| Quote #1
It was five o'clock on a winter's morning in Syria. Alongside the platform at Aleppo stood the train grandly designated in railway guides as the Taurus Express. It consisted of a kitchen and dining car, a sleeping car and two local coaches. (1.1.1)
The first line of the novel announces the setting: the thoroughly modern luxury train. We're not in a country house or an old castle. This plot depends on trains, the most comfortable and fastest way to travel at the time.
| Quote #2
"The train is due in at 6:55 and one has to cross the Bosporus and catch the Simplon Orient Express the other side at nine o'clock. If there is an hour or two of delay we shall miss the connection." (1.1.102)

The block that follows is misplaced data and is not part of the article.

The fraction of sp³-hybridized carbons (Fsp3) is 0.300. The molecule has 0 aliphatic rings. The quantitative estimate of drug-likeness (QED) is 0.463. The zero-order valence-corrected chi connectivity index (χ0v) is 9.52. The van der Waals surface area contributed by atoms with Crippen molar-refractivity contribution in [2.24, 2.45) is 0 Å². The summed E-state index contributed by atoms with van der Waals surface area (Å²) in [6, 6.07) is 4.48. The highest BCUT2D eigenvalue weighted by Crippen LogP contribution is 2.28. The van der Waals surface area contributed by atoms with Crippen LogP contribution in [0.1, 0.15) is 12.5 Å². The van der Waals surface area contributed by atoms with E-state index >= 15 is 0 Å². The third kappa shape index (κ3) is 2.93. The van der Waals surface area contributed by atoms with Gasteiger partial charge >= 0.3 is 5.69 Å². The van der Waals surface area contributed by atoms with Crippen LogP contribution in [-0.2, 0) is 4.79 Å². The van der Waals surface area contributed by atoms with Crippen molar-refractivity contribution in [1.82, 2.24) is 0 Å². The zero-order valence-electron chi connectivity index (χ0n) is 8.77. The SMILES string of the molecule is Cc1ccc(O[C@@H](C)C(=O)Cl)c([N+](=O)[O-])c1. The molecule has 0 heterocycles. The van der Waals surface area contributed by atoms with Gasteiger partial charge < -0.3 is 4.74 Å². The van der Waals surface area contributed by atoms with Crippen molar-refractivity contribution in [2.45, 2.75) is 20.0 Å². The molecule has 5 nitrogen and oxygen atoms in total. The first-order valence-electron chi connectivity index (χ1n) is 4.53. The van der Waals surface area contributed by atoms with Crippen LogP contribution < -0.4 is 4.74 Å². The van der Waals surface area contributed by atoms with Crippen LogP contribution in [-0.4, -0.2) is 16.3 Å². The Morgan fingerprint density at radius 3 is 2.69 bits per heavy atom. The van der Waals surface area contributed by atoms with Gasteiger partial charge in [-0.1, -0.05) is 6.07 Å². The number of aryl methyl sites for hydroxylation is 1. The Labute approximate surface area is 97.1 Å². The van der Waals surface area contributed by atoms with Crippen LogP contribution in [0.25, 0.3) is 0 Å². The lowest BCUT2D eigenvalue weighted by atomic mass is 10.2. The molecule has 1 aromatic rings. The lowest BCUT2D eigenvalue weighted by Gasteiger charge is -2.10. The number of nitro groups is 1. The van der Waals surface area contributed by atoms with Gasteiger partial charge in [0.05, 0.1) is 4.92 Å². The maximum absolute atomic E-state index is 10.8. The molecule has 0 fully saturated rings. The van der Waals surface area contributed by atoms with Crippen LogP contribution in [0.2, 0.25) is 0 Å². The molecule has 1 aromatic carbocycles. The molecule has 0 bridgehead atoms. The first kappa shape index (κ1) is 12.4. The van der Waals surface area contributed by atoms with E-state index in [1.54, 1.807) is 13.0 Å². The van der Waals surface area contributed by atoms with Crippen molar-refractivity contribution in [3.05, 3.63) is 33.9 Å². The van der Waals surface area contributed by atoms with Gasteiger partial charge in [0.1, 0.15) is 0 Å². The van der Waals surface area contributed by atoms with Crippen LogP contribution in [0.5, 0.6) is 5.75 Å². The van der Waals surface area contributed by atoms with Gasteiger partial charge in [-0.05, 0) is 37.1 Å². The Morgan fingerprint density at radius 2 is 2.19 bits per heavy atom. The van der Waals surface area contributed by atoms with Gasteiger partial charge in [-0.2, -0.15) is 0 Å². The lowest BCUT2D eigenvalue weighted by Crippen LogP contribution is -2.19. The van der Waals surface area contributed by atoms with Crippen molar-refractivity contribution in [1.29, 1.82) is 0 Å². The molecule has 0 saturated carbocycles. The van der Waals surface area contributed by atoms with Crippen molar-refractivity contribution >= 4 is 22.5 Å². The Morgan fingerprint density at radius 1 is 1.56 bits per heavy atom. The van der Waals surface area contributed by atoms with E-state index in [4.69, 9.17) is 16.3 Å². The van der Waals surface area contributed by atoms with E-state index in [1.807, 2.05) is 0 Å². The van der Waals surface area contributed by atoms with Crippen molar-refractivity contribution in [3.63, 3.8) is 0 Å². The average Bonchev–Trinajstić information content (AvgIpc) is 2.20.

A lot of the tension in the plot revolves around the train's schedule – more specifically, that it might not reach its destination on time. Here, Mary expresses impatience.
| Quote #3
There were three waiting for him and a telegram. His eyebrows rose a little at the sight of the telegram. It was unexpected. (1.2.2)
The telegram, a newer and more immediate form of communication than the standard mail (though certainly not brand-new by the time this book is set), calls Poirot back to London.